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I want to ask a question about Ruth the Moabitess and King David.

Deuteronomy 23:3
An Ammonite or Moabite shall not enter into the congregation of the LORD; even to their tenth generation shall they not enter into the congregation of the LORD for ever:

And Ruth was a Moabitess, AND, the great grandmother of King David.

Ruth 1:22
So Naomi returned, and Ruth the Moabitess, her daughter in law, with her, which returned out of the country of Moab: and they came to Bethlehem in the beginning of barley harvest.

MY QUESTION IS

Logically, how can David be lawfully accepted 'into the congregation of the Lord' (let alone, be selected by the LORD to be King of Israel,) when he was clearly only 3 generations away from Moab heritage?

I am searching for any scriptural explanation, which would justify David being accepted 'into the congregation of the Lord', taking into account the clear "even to their tenth generation" prohibition of Deuteronomy 23:3.

And, doesn't Jewish heritage follow the mother?

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    Maybe: hermeneutics.stackexchange.com – The Freemason Feb 22 '16 at 0:32
  • It would help if you could present some clear evidence that David did actually break Duet 23:3. What do you think it means for someone to "enter into the congregation of the Lord", and when did David do it? – curiousdannii Feb 22 '16 at 9:07
  • It is/was a serious Q. I presented the scriptural quotes, and the facts as i saw them. I expected better. I apologise for being in error. Bye. – Walter Feb 22 '16 at 11:31
  • @Walter No one is saying it wasn't a serious question, but it's not completely clear what you're thinking. – curiousdannii Feb 22 '16 at 12:21
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Naomi fled from the famine in Judah to live in Moab with her husband and two sons. Her two sons eventually married Moabite wives including Ruth. Naomi’s husband and sons eventually died and she decided to return to her homeland. Ruth clung onto her with a pledge that ‘your people will be my people and your God will be my God.’ (Ruth 1:16). Though she was a Moabite, Ruth was ‘acquired’/purchased by Boaz, the guardian/kinsman redeemer of Naomi’s family (Ruth 4:9-10). Scripture says, “the Lord enabled her to conceive, and she gave birth to a son” (see vs 13, NIV) - Obed, who was David’s grandfather. In a short genealogy of David (see Ruth 4:21-22), Boaz is listed as the father of Obed, the father of Jesse, the father of David. This was in line with Jewish culture where children are the offspring of their fathers and not their mother. Indeed throughout history, Jewish men did marry or produce children from captive or slave non-Jewish women and the off-spring became Jewish because of their fathers. So technically, Obed, the grandfather of David, was the son of Boaz and not Ruth.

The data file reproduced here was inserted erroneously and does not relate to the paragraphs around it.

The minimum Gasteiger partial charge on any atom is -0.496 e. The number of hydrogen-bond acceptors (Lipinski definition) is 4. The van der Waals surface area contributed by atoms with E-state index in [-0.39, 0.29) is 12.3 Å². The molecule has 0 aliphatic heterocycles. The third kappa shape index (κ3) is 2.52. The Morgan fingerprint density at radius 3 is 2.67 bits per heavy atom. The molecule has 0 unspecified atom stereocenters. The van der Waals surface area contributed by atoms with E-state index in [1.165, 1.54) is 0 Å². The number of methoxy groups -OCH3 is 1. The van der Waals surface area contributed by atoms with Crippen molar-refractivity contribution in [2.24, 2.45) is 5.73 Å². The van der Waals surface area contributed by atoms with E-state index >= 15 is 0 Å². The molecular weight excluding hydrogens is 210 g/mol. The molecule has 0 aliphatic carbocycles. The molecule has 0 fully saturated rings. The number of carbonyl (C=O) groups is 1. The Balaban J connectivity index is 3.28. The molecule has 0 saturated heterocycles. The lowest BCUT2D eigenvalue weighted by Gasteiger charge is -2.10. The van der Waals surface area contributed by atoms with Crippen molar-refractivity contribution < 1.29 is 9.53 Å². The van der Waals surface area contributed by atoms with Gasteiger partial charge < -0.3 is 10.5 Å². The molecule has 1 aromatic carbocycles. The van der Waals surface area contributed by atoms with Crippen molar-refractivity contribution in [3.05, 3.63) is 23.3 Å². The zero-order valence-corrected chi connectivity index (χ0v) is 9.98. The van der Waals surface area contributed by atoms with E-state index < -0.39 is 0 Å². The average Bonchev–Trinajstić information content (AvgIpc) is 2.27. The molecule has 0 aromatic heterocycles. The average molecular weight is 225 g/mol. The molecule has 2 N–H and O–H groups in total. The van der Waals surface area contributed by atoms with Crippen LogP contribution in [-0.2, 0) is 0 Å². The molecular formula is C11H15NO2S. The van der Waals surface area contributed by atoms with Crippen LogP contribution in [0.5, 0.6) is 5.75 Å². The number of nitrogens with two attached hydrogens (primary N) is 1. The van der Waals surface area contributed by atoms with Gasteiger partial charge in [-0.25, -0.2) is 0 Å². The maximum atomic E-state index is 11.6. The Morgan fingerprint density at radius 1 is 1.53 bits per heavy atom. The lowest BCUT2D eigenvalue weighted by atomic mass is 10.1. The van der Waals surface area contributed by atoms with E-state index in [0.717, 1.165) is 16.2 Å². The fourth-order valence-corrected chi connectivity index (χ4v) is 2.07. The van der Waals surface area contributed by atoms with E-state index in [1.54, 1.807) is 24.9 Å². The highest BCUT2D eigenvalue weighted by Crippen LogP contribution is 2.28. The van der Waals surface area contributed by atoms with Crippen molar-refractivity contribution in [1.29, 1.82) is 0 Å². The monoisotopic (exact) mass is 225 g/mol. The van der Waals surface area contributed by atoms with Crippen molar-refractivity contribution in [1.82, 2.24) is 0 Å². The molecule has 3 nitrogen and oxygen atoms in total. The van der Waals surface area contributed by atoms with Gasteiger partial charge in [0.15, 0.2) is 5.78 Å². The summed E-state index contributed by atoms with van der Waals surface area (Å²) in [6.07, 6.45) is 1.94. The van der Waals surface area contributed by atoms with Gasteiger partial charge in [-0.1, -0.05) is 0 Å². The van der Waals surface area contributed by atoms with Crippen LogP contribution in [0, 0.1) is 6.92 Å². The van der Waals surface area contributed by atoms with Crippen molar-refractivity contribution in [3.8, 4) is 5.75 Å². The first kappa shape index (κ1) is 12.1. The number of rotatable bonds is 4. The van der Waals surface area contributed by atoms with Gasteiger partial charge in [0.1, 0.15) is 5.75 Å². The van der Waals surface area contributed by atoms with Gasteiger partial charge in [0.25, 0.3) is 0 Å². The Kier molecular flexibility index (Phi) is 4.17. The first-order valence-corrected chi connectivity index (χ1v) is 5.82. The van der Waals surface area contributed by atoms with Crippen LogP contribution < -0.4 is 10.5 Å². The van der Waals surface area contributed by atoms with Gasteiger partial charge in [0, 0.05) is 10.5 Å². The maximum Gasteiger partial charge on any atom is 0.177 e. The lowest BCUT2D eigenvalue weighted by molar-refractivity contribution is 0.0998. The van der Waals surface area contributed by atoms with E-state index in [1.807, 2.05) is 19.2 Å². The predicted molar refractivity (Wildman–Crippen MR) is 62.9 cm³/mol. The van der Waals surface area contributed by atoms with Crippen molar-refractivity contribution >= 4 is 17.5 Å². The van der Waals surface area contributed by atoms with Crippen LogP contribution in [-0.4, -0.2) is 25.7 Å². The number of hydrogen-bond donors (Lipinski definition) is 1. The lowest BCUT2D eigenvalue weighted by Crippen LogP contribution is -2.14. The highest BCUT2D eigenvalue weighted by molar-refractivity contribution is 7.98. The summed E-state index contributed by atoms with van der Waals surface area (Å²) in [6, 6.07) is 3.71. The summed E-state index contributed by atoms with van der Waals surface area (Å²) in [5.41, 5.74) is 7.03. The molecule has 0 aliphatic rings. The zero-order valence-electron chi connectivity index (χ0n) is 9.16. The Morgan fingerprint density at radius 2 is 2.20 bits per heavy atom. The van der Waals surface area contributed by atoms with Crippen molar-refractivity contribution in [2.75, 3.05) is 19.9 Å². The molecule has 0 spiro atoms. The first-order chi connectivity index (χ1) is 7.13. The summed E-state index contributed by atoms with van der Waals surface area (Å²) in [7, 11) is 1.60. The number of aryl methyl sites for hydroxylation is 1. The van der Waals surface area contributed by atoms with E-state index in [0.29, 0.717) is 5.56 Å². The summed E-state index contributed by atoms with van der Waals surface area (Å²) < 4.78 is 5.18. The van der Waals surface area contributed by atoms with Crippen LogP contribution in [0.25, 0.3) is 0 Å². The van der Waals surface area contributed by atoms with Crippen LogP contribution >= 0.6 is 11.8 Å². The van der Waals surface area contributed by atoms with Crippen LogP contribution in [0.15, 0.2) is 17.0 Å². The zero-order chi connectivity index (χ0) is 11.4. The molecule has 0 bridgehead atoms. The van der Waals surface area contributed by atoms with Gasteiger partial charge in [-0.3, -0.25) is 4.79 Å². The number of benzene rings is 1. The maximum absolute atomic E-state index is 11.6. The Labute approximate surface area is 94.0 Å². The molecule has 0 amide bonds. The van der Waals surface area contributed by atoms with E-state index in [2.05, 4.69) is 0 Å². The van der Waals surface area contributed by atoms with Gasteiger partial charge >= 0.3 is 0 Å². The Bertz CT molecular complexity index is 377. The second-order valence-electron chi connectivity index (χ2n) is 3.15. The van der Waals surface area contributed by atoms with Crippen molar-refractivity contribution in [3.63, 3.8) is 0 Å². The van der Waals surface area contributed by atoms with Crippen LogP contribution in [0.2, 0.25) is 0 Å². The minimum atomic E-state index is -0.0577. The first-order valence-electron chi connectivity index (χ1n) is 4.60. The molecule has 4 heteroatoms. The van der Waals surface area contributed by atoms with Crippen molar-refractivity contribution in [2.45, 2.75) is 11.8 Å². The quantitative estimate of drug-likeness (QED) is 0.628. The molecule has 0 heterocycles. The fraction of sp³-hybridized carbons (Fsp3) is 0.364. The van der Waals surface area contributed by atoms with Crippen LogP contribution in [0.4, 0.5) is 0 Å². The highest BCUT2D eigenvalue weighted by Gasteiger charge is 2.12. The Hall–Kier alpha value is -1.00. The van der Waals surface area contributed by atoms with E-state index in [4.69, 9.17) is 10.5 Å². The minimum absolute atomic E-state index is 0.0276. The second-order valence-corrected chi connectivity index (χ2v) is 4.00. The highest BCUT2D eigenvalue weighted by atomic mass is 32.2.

2

Regarding Jewishness being passed through the maternal line, the Wikipedia article https://en.m.wikipedia.org/wiki/Matrilineality_in_Judaism suggests that that tradition originated after the giving of the law and after David's reign.

2

The Orthodox Jewish reconciliation of this matter is that the restriction on Moabites becoming Israelites did not apply to female Moabites because it was only men who had originally refused to give food when the Israelites were passing through their land.

  • This answer would benefit from the addition of Jewish sources supporting this interpretation. – bradimus Sep 3 '17 at 11:45
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The laws for the Israelites were God's instructions to the people of Israel, and served a very specific purpose:

20 "When your son asks you in time to come, 'What is the meaning of the testimonies and the statutes and the rules that the LORD our God has commanded you?' 21 then you shall say to your son, 'We were Pharaoh's slaves in Egypt. And the LORD brought us out of Egypt with a mighty hand. 22 And the LORD showed signs and wonders, great and grievous, against Egypt and against Pharaoh and all his household, before our eyes. 23 And he brought us out from there, that he might bring us in and give us the land that he swore to give to our fathers. 24 And the LORD commanded us to do all these statutes, to fear the LORD our God, for our good always, that he might preserve us alive, as we are this day. - Deuteronomy 6:20-24 ESV

The laws were for the good of the people and to set them apart from other pagan tribes and pagan practices:

1 And the LORD spoke to Moses, saying, 2 "Speak to the people of Israel and say to them, I am the LORD your God. 3 You shall not do as they do in the land of Egypt, where you lived, and you shall not do as they do in the land of Canaan, to which I am bringing you. You shall not walk in their statutes. 4 You shall follow my rules and keep my statutes and walk in them. I am the LORD your God. - Leviticus 18:1-4 ESV

So the purpose of not mixing with the Moabities, was to prevent the paganism from infiltrating the holiness of God's people. Ruth was obviously an exception to this, and God's will was for Ruth to marry Boaz.

It is definitely not the only time we see God make an exception for a greater purpose, and it is one of many times an unlikely servant of the Lord is called.

  • to Jon the Architect, Thank you for your response. But where does scripture say; An Ammonite or Moabite shall not enter into the congregation of the LORD; even to their tenth generation shall they not enter into the congregation of the LORD for ever: ....except in the case of my servant David. ??? I'm not mocking you. I'm posing a serious question. – Walter Feb 22 '16 at 2:44
  • to Jon the Architect, I'm not mocking you. I'm posing a serious question. In Moses [i.e. God's] law, the God of Israel often sanctioned putting to death individuals, as punishment for disregarding many of God's laws. So i ask, what is the explanation as to why David was accepted 'into the congregation of the Lord' [and, selected by the LORD to be King of Israel], ....when David was clearly only 3 generations away from Moab heritage ??? – Walter Feb 22 '16 at 2:47